In my opinion, those who say "Hash patches are great for organic modeling but are lousy for mechanical modeling" aren't complaining about what you can model with A:M. They're complaining about all the missing tools on which they've become dependent when using polygon based modelers. And the reason they're dependent on them is because there is no other way to realistically wrangle polygons. Although automatic filleters, lofters and booleans would make modeling in A:M easier and faster, they wouldn't necessarily improve the quality of the models.
Keep in mind that A:M's toolset is designed for character modeling and especially character animation. This implies to me that Hash patches are optimized to build and animate heads, faces, arms, legs, fingers etc. Compared to most hardware these are small, highly curved, textured surfaces moving in organic ways. So if you're modeling the hood of a car with smoothly flowing curves, don't fall into the trap of thinking that you can only use a few control points (cps) to define the general shape and then tweak magnitude and bias values to get the final shape. This may produce an acceptable surface, it may not. It depends on the surface and the desired level of detail. Personally I would like to use as few patches as possible but still have the model's surface quality stand up to an arm's length inspection.
If you ask me for the secret to good mechanical modeling in A:M; it's having the desire to sweat all the details because the program's not going to do it for you. Fileting edges and smoothing surfaces in A:M can feel like a long, tough slog if you are used to a polygon based modeler. Using A:M's modeling tools, you cannot take a 50 mm cube primitive, automatically apply a 5mm bevel to its edges, automatically bore a 10 mm hole through it and then fillet the holes' edges. You have to figure out (first through trial and error, eventually through experience) the correct spline configuration that defines a bevelled cube with a filleted hole in it. (A:M's implementation of Boolean cutters is a rendering trick, it does not re-arrange splines). Compared to polygon tools, modeling hardware in A:M can feel like using a pair of pliers to drive nails. It works well enough but it's not really the optimal tool. But those pliers are so danged cheap compared to the over-priced hammers that other 3D software companies sell.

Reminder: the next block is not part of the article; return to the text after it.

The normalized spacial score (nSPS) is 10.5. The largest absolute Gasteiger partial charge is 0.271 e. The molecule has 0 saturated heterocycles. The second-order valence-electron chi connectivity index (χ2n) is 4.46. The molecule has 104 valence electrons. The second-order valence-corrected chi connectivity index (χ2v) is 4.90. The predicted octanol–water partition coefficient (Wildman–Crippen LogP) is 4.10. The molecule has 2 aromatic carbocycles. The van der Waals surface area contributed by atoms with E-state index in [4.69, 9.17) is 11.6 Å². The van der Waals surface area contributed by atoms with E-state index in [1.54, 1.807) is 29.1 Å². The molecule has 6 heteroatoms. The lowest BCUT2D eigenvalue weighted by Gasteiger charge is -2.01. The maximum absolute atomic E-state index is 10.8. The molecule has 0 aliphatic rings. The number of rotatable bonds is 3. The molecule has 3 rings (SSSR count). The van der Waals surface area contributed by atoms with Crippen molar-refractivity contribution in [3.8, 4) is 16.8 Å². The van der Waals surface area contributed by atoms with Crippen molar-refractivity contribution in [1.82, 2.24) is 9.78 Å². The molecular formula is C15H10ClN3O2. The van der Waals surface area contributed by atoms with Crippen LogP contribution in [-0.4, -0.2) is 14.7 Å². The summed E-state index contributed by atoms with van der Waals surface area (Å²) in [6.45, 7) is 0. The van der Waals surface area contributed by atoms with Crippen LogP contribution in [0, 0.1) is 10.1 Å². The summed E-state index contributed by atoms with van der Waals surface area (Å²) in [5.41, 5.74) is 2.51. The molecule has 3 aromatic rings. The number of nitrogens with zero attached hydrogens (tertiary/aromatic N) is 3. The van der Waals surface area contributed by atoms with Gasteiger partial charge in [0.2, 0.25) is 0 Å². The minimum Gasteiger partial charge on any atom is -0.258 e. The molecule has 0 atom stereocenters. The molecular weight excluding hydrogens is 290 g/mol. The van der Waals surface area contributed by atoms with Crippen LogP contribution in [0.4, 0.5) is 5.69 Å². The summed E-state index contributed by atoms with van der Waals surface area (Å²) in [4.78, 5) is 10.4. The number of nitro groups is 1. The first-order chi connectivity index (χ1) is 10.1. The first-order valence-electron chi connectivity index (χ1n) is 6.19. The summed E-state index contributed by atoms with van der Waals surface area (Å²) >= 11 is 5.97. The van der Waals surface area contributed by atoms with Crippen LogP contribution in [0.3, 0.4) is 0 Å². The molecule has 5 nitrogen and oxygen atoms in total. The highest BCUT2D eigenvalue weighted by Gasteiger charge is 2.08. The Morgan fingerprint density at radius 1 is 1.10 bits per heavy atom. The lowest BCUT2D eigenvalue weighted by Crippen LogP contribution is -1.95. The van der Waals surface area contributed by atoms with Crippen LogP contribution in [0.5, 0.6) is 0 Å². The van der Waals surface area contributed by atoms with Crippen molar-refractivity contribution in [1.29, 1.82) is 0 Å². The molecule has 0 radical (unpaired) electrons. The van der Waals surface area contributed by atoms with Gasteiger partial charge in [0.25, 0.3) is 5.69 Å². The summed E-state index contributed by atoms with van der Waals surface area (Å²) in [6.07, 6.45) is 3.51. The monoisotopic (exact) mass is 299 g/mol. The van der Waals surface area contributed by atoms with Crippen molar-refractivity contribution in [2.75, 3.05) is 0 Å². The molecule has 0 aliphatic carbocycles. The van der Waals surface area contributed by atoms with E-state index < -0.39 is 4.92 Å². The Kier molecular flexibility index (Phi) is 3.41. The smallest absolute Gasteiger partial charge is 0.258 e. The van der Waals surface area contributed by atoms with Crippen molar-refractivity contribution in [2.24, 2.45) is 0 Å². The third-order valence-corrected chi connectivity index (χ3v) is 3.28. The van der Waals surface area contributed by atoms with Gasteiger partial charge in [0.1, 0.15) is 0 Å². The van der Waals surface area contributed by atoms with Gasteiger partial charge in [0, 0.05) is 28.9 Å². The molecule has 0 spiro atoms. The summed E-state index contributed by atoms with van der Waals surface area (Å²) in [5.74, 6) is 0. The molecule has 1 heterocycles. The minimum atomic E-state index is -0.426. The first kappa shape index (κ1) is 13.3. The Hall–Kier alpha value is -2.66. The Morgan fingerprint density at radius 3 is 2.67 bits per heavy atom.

As someone who has modeled nothing but hardware, I have written these tutorials in hopes that they will be useful to other A:M hardware modelers. (With A:M's emphasis on character animation, we need all the support we can get). I assume that you are already familiar with A:M's tools and terminolgy. If not, a good place to start would be Basic Splinemanship, Part 1. The last link on this page leads to images of hardware that I've modelled in A:M so you can judge if my advice is worthwhile.
Not surprisingly, most of the following pages are heavily illustrated. They are best viewed at a screen resolution of 1024 x 768.
Modeling Mechanical Surfaces - Random Questions & Answers
Adding Bones to a Vehicle
Modeling Bump Decals
Adding Rivets: CP's or Decals?
Modeling Edges and Corners
Modeling a Concrete Block Wall
Examples of my Modeling